Bonn: At a special session of the Bundestag, West German Chancellor Konrad Adenauer delivers a governmental statement in which he denounces the sealing-off measures as a brutal violation of human rights and the Four-Power status of Berlin. The ruling mayor of Berlin, Willy Brandt, calls for a Western initiative to take the violation of human rights in Berlin to the United Nations.
After the Bundestag session, the chairman of the CDU/CSU parliamentary party, Heinrich Krone, records in his diary: "The Bundestag is protesting. Communism has further consolidated its power. Seventeen million people are sitting behind the barbed wire. Completely cut off from us. Only a few get through. The dividing wall goes through the middle of Berlin. The hour of great disillusionment. The German people had expected more than a protest note from the West. Voices are being heard that question trust in the West." (Krone 1995, p. 524)
East Berlin: The Soviet city commander in Berlin, Colonel A. J. Soloviev, answers the written protests of the three Western city commanders of 15.8.1961, rejecting them as a "completely inappropriate" intervention in affairs of the GDR government.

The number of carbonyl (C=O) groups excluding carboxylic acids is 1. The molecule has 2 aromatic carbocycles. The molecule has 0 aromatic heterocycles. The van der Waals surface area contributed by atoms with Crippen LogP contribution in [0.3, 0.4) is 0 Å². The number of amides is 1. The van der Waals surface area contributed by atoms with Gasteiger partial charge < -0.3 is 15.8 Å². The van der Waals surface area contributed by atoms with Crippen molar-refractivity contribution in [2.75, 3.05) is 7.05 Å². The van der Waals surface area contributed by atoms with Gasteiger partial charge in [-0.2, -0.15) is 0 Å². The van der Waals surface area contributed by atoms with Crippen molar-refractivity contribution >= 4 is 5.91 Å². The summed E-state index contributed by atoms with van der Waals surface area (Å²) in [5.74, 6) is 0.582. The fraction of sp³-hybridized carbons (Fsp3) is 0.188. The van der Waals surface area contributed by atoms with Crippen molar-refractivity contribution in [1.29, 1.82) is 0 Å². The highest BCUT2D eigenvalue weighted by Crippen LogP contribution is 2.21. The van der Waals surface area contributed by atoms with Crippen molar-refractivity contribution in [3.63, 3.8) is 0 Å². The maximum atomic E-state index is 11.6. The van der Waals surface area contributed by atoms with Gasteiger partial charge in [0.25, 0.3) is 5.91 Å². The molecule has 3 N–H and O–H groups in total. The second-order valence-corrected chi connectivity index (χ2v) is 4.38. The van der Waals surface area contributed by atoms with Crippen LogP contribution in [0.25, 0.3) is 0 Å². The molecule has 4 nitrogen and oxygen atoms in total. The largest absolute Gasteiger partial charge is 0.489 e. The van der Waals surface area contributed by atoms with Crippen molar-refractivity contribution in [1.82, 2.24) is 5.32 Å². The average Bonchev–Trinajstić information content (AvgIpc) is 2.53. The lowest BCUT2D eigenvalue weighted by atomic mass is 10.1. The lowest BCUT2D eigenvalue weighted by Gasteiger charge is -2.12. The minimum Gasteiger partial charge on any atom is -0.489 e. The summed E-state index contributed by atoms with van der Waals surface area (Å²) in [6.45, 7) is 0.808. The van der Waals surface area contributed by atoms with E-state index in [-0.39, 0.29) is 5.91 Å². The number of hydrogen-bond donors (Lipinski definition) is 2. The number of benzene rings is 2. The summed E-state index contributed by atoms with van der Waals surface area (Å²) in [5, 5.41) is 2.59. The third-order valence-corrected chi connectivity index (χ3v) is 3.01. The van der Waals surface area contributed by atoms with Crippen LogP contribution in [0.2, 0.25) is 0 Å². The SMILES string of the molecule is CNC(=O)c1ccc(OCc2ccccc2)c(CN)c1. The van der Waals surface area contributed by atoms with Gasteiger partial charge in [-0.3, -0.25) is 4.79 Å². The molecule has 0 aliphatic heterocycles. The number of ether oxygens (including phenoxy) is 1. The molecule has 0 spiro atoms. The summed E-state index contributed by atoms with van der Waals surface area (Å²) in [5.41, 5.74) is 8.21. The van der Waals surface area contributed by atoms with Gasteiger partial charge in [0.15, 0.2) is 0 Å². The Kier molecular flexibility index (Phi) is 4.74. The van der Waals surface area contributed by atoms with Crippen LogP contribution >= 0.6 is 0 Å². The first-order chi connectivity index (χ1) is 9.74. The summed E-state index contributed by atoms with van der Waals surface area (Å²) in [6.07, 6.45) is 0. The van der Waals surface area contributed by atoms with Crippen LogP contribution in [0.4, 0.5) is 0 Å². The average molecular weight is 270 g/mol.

Moscow: The Soviet Union responds to the submission on 17 August 1961 of the Western notes of protest against the sealing-off measures in Berlin with three identical notes. They state that the Soviet government "entirely" supports the steps taken by GDR government. They describe the claims made by the Western Powers of a violation of the quadrilateral pact on Germany as "unfounded" and "absurd", and, in conclusion, point out that the measures taken by the GDR government were considered "temporary" – until a peace treaty was signed.
London: A spokesman for the British Defence Ministry announces that, in view of the Berlin crisis, Great Britain has decided to reinforce its armed forces in Germany by sending an additional division – about 12,500 men.